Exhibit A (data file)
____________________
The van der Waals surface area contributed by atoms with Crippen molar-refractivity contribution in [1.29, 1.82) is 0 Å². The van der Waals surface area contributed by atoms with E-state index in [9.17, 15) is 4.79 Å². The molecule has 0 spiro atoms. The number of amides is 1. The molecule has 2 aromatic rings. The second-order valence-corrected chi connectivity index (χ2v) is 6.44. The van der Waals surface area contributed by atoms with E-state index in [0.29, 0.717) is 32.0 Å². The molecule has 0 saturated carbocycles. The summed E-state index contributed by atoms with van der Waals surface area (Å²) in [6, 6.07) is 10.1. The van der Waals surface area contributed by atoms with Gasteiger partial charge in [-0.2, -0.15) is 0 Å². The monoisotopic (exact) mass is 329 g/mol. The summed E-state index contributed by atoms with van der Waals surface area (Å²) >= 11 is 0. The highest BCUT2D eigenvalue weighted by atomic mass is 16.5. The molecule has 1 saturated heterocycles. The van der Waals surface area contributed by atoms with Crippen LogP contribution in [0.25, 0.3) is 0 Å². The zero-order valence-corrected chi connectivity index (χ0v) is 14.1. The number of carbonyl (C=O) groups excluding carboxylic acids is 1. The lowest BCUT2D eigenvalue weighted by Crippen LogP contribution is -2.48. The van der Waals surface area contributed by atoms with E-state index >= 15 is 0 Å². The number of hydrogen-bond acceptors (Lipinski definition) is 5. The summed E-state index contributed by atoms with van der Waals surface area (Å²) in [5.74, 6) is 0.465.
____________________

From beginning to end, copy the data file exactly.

The van der Waals surface area contributed by atoms with Crippen molar-refractivity contribution in [1.29, 1.82) is 0 Å². The van der Waals surface area contributed by atoms with E-state index in [9.17, 15) is 4.79 Å². The molecule has 0 spiro atoms. The number of amides is 1. The molecule has 2 aromatic rings. The second-order valence-corrected chi connectivity index (χ2v) is 6.44. The van der Waals surface area contributed by atoms with E-state index in [0.29, 0.717) is 32.0 Å². The molecule has 0 saturated carbocycles. The summed E-state index contributed by atoms with van der Waals surface area (Å²) in [6, 6.07) is 10.1. The van der Waals surface area contributed by atoms with Gasteiger partial charge in [-0.2, -0.15) is 0 Å². The monoisotopic (exact) mass is 329 g/mol. The summed E-state index contributed by atoms with van der Waals surface area (Å²) >= 11 is 0. The highest BCUT2D eigenvalue weighted by atomic mass is 16.5. The molecule has 1 saturated heterocycles. The van der Waals surface area contributed by atoms with Crippen LogP contribution in [0.25, 0.3) is 0 Å². The zero-order valence-corrected chi connectivity index (χ0v) is 14.1. The number of carbonyl (C=O) groups excluding carboxylic acids is 1. The lowest BCUT2D eigenvalue weighted by Crippen LogP contribution is -2.48. The van der Waals surface area contributed by atoms with E-state index >= 15 is 0 Å². The number of hydrogen-bond acceptors (Lipinski definition) is 5. The summed E-state index contributed by atoms with van der Waals surface area (Å²) in [5.74, 6) is 0.465.